GP – Blockchain is, by its very nature, a multidisciplinary field: understanding the technology behind still requires legal knowledge of the frameworks regulating the technology which we are seeing appear all around the world, you still require a degree of knowledge of finance and economics when building a token-based economy, and similarly vice versa. It suffices to mention the long-standing debate about the relationship between legal and smart contracts. Far too many understand the technology but not relevant legislation, or understand the law but lack any concrete knowledge of what a smart contract is, how it works, etc. We strongly believe that having a broad base of knowledge gives you the edge in this domain. This is not to say that expertise is not just as important. In fact, our programme is built in such a manner that each student gets advanced units on his or her background, and foundational units on the others. For example, a student with a background in business and finance would get an advanced unit on tokenomics, but also foundational units on DLT legislation and on the programming of smart contracts. At the end of the degree programme, the students will not only have dug deep into their field but also have the skillset to communicate effectively with professionals in the peripheral fields. 

LVBG – The Centre is offering a Masters, but what about PhDs?

GP – We are currently focusing on the multi-disciplinary aspects through the Centre, and hence the emphasis on our Masters-level degree programme. Currently, for those who want to undertake a PhD the Centre would direct students towards the Faculty in which the research will be mostly rooted. However, when a PhD has a multidisciplinary aspect, the Centre can still play the important role of identifying academics in the secondary areas of the research problem being addressed.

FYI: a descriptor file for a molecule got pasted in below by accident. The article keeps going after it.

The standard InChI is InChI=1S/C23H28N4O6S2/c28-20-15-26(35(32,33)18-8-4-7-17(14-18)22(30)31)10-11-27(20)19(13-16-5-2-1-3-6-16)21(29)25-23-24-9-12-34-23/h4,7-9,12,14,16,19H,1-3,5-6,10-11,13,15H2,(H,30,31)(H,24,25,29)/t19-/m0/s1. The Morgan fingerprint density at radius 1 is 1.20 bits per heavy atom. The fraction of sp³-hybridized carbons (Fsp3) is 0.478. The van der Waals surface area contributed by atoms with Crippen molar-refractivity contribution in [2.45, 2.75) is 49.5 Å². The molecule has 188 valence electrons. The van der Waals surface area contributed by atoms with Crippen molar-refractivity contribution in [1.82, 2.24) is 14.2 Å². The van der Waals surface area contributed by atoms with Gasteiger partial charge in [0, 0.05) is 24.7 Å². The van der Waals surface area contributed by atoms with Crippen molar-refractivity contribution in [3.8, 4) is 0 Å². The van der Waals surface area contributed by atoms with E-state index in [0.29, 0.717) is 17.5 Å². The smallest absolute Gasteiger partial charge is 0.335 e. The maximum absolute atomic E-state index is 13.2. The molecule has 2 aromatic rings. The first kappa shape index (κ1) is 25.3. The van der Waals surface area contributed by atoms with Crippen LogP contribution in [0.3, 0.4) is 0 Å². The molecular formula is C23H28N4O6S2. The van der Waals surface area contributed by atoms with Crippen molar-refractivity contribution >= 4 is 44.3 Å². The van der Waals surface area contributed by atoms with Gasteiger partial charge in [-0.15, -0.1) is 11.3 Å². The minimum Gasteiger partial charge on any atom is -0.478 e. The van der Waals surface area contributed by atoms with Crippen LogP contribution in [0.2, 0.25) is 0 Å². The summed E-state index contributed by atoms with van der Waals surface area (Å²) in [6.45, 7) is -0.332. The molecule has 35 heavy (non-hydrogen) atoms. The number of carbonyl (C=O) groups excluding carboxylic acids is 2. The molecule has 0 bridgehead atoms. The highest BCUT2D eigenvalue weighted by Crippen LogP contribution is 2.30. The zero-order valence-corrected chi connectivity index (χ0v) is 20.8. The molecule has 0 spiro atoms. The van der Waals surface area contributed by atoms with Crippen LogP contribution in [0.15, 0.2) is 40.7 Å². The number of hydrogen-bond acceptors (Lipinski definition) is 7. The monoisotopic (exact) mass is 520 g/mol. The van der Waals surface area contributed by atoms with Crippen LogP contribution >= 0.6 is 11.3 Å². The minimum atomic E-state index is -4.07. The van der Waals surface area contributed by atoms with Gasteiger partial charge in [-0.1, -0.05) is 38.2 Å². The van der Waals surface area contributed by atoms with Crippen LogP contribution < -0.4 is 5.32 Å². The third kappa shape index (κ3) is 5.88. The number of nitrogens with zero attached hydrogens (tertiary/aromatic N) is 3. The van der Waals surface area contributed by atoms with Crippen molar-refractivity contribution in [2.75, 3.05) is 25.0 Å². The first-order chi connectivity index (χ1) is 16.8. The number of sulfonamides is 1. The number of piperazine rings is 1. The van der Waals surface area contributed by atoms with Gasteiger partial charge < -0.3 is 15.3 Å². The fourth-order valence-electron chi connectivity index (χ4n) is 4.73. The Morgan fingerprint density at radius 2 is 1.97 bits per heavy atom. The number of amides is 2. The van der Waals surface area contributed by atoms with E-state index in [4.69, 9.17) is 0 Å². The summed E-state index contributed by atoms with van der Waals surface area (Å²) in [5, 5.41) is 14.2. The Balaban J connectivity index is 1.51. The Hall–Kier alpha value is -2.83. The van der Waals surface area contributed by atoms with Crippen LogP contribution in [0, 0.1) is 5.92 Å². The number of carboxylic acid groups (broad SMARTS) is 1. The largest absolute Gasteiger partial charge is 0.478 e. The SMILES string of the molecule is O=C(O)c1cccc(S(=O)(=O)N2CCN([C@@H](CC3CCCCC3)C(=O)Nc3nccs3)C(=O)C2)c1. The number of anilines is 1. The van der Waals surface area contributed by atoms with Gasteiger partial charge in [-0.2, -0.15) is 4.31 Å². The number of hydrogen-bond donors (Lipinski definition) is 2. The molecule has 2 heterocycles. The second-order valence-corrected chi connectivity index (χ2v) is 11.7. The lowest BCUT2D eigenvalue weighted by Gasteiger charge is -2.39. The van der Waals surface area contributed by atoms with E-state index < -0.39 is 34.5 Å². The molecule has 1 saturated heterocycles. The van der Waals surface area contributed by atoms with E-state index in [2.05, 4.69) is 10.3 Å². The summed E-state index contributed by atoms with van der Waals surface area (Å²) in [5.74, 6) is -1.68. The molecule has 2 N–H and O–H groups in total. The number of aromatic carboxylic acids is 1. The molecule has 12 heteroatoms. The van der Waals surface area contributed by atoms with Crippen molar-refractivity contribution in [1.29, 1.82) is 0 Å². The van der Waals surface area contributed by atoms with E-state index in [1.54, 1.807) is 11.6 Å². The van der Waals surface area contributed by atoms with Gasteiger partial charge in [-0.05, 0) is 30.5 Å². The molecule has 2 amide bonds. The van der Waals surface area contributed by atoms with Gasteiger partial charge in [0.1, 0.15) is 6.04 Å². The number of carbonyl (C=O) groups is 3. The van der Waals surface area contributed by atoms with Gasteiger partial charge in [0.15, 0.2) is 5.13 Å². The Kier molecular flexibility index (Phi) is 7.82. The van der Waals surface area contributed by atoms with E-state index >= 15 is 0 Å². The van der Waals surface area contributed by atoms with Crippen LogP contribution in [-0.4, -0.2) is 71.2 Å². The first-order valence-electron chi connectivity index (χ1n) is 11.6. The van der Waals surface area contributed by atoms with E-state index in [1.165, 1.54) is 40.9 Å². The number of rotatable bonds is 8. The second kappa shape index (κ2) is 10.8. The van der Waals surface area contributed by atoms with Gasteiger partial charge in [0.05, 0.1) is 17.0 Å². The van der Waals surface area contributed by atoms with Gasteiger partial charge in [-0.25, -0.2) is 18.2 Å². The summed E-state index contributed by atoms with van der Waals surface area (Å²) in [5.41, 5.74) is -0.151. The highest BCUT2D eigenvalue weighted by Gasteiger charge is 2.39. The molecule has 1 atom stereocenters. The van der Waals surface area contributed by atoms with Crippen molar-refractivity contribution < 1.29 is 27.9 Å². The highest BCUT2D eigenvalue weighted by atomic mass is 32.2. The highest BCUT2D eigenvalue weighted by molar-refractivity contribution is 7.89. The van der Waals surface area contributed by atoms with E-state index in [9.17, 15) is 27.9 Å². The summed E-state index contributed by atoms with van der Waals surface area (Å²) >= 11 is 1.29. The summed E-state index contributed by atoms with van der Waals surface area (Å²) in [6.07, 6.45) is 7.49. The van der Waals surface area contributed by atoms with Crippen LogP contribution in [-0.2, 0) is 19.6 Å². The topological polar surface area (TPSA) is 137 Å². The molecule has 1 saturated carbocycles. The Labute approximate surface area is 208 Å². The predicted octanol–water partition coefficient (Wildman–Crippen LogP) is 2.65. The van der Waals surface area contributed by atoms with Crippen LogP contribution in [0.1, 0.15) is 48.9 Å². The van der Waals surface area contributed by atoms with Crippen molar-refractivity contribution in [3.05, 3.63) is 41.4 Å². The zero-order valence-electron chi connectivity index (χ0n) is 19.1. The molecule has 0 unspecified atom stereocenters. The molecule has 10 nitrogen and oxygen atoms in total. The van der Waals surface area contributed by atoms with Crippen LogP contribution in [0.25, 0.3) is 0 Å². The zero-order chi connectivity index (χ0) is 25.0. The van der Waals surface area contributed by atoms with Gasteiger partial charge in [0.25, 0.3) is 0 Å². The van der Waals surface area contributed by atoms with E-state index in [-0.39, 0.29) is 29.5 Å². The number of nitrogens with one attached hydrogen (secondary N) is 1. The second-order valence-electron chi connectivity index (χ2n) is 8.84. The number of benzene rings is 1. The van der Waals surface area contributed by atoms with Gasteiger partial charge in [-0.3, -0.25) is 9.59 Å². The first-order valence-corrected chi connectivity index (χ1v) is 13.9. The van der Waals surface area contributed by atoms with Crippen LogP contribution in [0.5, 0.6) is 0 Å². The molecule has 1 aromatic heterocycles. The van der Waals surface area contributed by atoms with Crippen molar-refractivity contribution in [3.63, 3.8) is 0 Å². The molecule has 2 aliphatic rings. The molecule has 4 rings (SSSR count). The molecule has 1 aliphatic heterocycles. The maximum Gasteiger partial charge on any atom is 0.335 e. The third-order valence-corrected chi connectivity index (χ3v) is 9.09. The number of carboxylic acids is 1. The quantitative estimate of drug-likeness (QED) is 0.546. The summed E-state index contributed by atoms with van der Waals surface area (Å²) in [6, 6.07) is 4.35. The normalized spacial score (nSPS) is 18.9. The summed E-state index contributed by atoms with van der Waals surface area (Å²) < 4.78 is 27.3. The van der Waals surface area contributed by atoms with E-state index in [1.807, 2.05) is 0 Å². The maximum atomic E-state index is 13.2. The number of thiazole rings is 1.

LVBG – Do you have partnerships with companies? Which ones?

GP – Working with industry partners has been a priority right from the setting up of the Centre. We are actively collaborating and partnering with various companies, from research projects to student placements, industry-leaders’ talks as part of the Masters programme, funded studentships, etc. Such activities have been undertaken with IBM, Binance, IOHK, Cardano, Tendermint, Cosmos, Learning Machine, ConsenSys, TON Labs, PwC, EY, Ganado Advocates, GTG Advocates, Blockchain Advisory (BCA), Grant Thornton, KPMG amongst others.

LVBG – This new department has only Maltese students, or foreigners also? Are French candidatures welcome? Are scholarships available to foreign students?  

GP – The degree programme is an international one, with both Maltese and foreign students, with French students certainly being more than welcome to join! This year’s scholarship scheme will be opening soon, so the details and conditions are still to appear although the calls should be open to all EU citizens. The details of the call should be out in the near future and will be shared on the Centre’s Facebook page  on which all such news items are always published.  

Interview by Louise Valentina Bautista Gomez (LVBG) – February of 2020